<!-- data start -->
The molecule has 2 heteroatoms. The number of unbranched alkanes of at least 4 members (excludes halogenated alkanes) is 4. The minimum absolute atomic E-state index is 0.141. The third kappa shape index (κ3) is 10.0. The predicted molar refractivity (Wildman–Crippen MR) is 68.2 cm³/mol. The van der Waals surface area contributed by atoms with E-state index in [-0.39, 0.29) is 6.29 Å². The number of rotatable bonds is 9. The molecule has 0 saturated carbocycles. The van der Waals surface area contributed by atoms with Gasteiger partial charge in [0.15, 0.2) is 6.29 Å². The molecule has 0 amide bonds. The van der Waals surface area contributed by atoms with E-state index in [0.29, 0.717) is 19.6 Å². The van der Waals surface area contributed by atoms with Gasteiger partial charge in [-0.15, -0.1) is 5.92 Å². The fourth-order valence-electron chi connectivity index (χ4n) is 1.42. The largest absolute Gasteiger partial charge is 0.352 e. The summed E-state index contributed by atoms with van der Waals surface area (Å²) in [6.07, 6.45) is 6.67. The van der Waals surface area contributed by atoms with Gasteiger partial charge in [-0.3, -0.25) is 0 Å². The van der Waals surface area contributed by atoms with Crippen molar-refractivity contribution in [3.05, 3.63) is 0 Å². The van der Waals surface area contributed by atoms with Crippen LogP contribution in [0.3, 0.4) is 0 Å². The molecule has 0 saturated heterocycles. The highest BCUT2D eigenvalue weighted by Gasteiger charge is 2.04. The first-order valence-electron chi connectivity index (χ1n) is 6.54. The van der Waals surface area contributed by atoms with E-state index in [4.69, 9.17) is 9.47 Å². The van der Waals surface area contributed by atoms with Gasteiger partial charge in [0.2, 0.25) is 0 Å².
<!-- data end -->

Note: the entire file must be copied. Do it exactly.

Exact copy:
The molecule has 2 heteroatoms. The number of unbranched alkanes of at least 4 members (excludes halogenated alkanes) is 4. The minimum absolute atomic E-state index is 0.141. The third kappa shape index (κ3) is 10.0. The predicted molar refractivity (Wildman–Crippen MR) is 68.2 cm³/mol. The van der Waals surface area contributed by atoms with E-state index in [-0.39, 0.29) is 6.29 Å². The number of rotatable bonds is 9. The molecule has 0 saturated carbocycles. The van der Waals surface area contributed by atoms with Gasteiger partial charge in [0.15, 0.2) is 6.29 Å². The molecule has 0 amide bonds. The van der Waals surface area contributed by atoms with E-state index in [0.29, 0.717) is 19.6 Å². The van der Waals surface area contributed by atoms with Gasteiger partial charge in [-0.15, -0.1) is 5.92 Å². The fourth-order valence-electron chi connectivity index (χ4n) is 1.42. The largest absolute Gasteiger partial charge is 0.352 e. The summed E-state index contributed by atoms with van der Waals surface area (Å²) in [6.07, 6.45) is 6.67. The van der Waals surface area contributed by atoms with Gasteiger partial charge in [-0.3, -0.25) is 0 Å². The van der Waals surface area contributed by atoms with Crippen molar-refractivity contribution in [3.05, 3.63) is 0 Å². The van der Waals surface area contributed by atoms with Crippen LogP contribution in [0.3, 0.4) is 0 Å². The molecule has 0 saturated heterocycles. The highest BCUT2D eigenvalue weighted by Gasteiger charge is 2.04. The first-order valence-electron chi connectivity index (χ1n) is 6.54. The van der Waals surface area contributed by atoms with E-state index in [4.69, 9.17) is 9.47 Å². The van der Waals surface area contributed by atoms with Gasteiger partial charge in [0.2, 0.25) is 0 Å².